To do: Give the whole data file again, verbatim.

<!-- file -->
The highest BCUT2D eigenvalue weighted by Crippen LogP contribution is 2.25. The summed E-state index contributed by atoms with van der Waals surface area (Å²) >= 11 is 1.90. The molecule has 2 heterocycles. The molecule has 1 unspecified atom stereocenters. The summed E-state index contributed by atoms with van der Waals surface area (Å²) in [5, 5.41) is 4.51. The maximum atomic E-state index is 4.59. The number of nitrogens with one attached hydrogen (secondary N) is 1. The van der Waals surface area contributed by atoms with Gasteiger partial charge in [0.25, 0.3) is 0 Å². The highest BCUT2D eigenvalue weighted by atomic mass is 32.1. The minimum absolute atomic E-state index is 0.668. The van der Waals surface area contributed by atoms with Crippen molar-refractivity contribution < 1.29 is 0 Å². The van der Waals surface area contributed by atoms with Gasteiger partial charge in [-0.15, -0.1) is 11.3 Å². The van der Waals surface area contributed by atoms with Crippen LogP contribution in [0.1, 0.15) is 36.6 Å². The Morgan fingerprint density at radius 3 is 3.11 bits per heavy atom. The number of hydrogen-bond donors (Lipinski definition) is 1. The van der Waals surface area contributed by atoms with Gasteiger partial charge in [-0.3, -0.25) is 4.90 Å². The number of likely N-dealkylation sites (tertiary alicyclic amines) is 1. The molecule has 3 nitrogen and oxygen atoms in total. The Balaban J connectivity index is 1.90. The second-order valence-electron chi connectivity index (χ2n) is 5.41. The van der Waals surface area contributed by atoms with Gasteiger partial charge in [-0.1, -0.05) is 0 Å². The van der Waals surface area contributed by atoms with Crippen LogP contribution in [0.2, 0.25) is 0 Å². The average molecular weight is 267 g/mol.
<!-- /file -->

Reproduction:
The highest BCUT2D eigenvalue weighted by Crippen LogP contribution is 2.25. The summed E-state index contributed by atoms with van der Waals surface area (Å²) >= 11 is 1.90. The molecule has 2 heterocycles. The molecule has 1 unspecified atom stereocenters. The summed E-state index contributed by atoms with van der Waals surface area (Å²) in [5, 5.41) is 4.51. The maximum atomic E-state index is 4.59. The number of nitrogens with one attached hydrogen (secondary N) is 1. The van der Waals surface area contributed by atoms with Gasteiger partial charge in [0.25, 0.3) is 0 Å². The highest BCUT2D eigenvalue weighted by atomic mass is 32.1. The minimum absolute atomic E-state index is 0.668. The van der Waals surface area contributed by atoms with Crippen molar-refractivity contribution < 1.29 is 0 Å². The van der Waals surface area contributed by atoms with Gasteiger partial charge in [-0.15, -0.1) is 11.3 Å². The van der Waals surface area contributed by atoms with Crippen LogP contribution in [0.1, 0.15) is 36.6 Å². The Morgan fingerprint density at radius 3 is 3.11 bits per heavy atom. The number of hydrogen-bond donors (Lipinski definition) is 1. The van der Waals surface area contributed by atoms with Gasteiger partial charge in [-0.3, -0.25) is 4.90 Å². The number of likely N-dealkylation sites (tertiary alicyclic amines) is 1. The molecule has 3 nitrogen and oxygen atoms in total. The Balaban J connectivity index is 1.90. The second-order valence-electron chi connectivity index (χ2n) is 5.41. The van der Waals surface area contributed by atoms with Gasteiger partial charge in [-0.1, -0.05) is 0 Å². The van der Waals surface area contributed by atoms with Crippen LogP contribution in [0.2, 0.25) is 0 Å². The average molecular weight is 267 g/mol.